Driftnet Fishing

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From the beginning of human existence to present day, humans have required food for survival. Over the years, the methods of getting food have multiplied extensively, been facilitated, and have become more efficient. Fishing is a technique that has been used throughout the course of history and is still used today. There are several different ways to fish, such as individual fishing and commercial fishing. Many of the commercial fishing techniques are similar, using large nets or traps, targeting a certain type of marine life that is in high demand. Unfortunately, these forms of fishing can be dangerous to people and to the wildlife. Driftnet fishing is a technique of commercial fishing that started out prosperous and effective, however, it was soon found to be hazardous to the environment on a variety of levels.

Driftnet fishing is a technique that uses nets several hundred meters in length and width to catch any wildlife that swims into it. The nets are left in the water for a number of hours, usually overnight, and are pulled back the next day. The term driftnet fishing describes a scaled up fishing technique that uses nets to corral a school of fish. It has been an especially efficient form of fishing through the ages for many species of pelagic fish, small and large, that travel the oceans in large schools (Cooperative Efforts Dealing with Driftnet Fishing 2). The main purpose of driftnet fishing is to get as much of the target species as possible and sell it at top price. Driftnetters claim to target squid, but they tend to sell everything they get that is marketable (Clifton 1). Driftnet fishing provides large amounts of fish to countries all over the world. The task may seem simple, but is really a difficult business.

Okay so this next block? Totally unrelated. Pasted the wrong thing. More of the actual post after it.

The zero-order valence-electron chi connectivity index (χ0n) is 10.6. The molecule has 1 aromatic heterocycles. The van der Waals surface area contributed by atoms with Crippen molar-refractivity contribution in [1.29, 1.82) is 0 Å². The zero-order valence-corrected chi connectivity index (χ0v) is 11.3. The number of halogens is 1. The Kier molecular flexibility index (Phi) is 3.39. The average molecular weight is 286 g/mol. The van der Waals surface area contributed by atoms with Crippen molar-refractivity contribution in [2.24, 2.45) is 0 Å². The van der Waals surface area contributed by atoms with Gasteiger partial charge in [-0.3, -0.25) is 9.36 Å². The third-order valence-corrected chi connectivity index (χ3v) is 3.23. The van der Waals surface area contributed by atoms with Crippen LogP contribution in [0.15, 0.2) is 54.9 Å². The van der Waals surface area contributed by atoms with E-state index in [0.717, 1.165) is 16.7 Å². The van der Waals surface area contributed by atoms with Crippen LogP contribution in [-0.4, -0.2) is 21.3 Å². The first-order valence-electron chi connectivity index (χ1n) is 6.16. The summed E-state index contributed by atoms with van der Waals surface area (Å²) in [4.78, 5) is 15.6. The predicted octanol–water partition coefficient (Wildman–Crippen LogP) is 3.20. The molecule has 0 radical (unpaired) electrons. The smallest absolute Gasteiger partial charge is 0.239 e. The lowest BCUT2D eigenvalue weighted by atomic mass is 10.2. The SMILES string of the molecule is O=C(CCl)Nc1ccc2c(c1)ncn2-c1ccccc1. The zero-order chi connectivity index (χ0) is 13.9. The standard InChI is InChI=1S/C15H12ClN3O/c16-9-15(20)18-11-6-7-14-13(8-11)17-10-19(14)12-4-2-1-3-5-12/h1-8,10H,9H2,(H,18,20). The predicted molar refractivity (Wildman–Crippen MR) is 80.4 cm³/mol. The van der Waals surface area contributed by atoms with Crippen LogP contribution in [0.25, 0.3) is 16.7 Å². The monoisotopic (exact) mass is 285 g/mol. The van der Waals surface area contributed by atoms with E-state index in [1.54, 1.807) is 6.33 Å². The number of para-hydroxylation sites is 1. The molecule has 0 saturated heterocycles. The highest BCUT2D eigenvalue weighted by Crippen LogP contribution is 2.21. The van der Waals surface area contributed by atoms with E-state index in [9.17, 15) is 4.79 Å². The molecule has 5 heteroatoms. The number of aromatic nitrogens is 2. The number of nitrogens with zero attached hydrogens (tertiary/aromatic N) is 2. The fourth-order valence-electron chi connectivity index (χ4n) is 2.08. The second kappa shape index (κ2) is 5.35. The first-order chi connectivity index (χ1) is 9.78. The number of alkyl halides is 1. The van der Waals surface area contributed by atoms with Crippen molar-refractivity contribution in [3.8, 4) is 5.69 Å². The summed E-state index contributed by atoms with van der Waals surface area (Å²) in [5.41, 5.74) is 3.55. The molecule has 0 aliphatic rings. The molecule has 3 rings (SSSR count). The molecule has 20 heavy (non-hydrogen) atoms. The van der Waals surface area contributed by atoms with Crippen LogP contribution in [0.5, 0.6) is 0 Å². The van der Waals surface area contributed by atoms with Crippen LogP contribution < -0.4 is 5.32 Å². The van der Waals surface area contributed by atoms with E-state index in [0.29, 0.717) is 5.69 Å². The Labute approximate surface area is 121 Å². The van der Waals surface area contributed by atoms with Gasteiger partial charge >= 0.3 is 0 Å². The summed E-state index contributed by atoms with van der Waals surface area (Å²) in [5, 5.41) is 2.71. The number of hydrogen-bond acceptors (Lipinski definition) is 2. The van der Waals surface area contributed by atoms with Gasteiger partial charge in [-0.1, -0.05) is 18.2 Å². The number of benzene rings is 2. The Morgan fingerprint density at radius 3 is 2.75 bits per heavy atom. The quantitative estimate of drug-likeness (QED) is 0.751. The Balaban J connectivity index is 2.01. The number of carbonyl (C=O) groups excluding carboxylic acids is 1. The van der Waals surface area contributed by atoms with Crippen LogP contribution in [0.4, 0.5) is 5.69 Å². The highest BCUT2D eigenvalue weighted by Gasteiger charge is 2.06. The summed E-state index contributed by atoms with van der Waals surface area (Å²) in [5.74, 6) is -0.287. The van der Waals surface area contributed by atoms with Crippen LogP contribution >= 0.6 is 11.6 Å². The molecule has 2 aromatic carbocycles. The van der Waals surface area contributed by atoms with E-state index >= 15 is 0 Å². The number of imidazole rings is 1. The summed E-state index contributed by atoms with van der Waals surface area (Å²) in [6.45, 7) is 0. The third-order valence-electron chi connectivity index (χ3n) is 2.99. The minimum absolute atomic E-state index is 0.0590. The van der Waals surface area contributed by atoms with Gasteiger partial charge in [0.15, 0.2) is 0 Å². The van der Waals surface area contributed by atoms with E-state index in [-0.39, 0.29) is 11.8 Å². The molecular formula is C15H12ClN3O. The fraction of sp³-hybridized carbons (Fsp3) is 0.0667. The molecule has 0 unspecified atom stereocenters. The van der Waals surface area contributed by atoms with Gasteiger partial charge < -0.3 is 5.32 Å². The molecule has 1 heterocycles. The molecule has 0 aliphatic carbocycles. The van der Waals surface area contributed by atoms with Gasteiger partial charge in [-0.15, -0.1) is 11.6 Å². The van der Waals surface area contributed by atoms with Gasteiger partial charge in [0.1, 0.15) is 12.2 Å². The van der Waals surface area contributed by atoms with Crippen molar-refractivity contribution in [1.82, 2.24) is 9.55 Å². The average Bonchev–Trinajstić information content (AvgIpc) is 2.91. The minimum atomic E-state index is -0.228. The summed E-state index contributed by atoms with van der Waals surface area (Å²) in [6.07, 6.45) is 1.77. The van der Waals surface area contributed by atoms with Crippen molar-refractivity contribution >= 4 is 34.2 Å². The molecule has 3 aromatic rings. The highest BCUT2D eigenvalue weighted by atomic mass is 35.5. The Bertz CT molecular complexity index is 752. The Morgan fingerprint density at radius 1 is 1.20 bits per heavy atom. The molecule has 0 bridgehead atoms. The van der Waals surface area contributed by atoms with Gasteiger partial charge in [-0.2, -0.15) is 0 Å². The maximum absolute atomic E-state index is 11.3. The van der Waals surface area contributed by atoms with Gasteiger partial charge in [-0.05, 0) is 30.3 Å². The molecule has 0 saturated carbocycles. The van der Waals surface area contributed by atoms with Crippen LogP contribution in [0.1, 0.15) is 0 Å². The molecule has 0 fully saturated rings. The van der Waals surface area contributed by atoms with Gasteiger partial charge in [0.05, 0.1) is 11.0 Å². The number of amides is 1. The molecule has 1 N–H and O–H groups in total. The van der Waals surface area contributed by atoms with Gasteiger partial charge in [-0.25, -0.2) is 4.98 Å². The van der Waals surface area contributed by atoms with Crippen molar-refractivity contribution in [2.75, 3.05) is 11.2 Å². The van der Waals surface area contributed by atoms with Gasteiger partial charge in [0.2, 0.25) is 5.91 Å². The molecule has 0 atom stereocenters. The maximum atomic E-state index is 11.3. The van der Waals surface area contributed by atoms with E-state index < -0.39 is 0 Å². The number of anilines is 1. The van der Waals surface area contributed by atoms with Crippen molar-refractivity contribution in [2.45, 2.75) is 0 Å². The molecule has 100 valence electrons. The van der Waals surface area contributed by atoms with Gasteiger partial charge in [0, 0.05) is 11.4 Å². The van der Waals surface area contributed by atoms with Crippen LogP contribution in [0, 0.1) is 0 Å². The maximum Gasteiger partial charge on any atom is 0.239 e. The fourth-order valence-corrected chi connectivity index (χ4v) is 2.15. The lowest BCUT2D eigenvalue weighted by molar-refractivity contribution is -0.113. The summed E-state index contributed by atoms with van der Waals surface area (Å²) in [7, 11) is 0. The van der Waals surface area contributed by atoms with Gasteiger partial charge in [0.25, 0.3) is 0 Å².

Driftnet fishing is not an easy process; it is an arduous task that requires patience and skill. The process of getting the nets in and out of the water takes several hours because of their large size. Depending on the length, it takes two to four hours to set the net, which is done in the late afternoon and early evening (History of Driftnet Fisheries in Operation 2). While the nets are left to drift, they tend to catch whatever swims into them. The size of the holes in the net are usually small enough so nothing gets out once it is caught. Retrieval takes between six and fourteen hours depending on the total length of the net and the amount of catch and by-catch (History of Driftnet Fisheries in Operation 2). The crew of the driftnet boat must work together to get the job done quickly so the catch does not begin to spoil.

In the past years, driftnet fishing has taken its toll on many types of targeted fish. Laws and bans have been put in place to preserve the population of fish and to keep driftnet fishers in line. The United Nations first touted driftnets in the 1950s as a cheap way for developing nations to exploit protein resources. The practice has since proven so destructive it has been banned from the coasts of nearly every nation (Hogshire 5). The United Nations called for a worldwide moratorium on South Pacific driftnetting by 1991 and a ban on all driftnetting by 1992 (Hogshire 5). Bans have also been placed to control the total size of the driftnets. In 1991, the European Parliament adopted a resolution calling for a ban on driftnets that exceed a cumulative length of 2.5 kilometers (History of Driftnet Fisheries in Operation 10). The size restriction for driftnets is not the only problem the anglers face, in some places driftnet fishing has been outlawed altogether. Japan, home to one of the largest driftnet fleets in the world, will not allow its own ships to use driftnets within one thousand miles of its shores (Hogshire 5). The primary criticisms were that driftnet fishing techniques were not compatible with sustainable fisheries management practices and they caused too much harm to unintended targets (Cooperative Efforts Dealing With Driftnet Fishing 2). Although there are laws...
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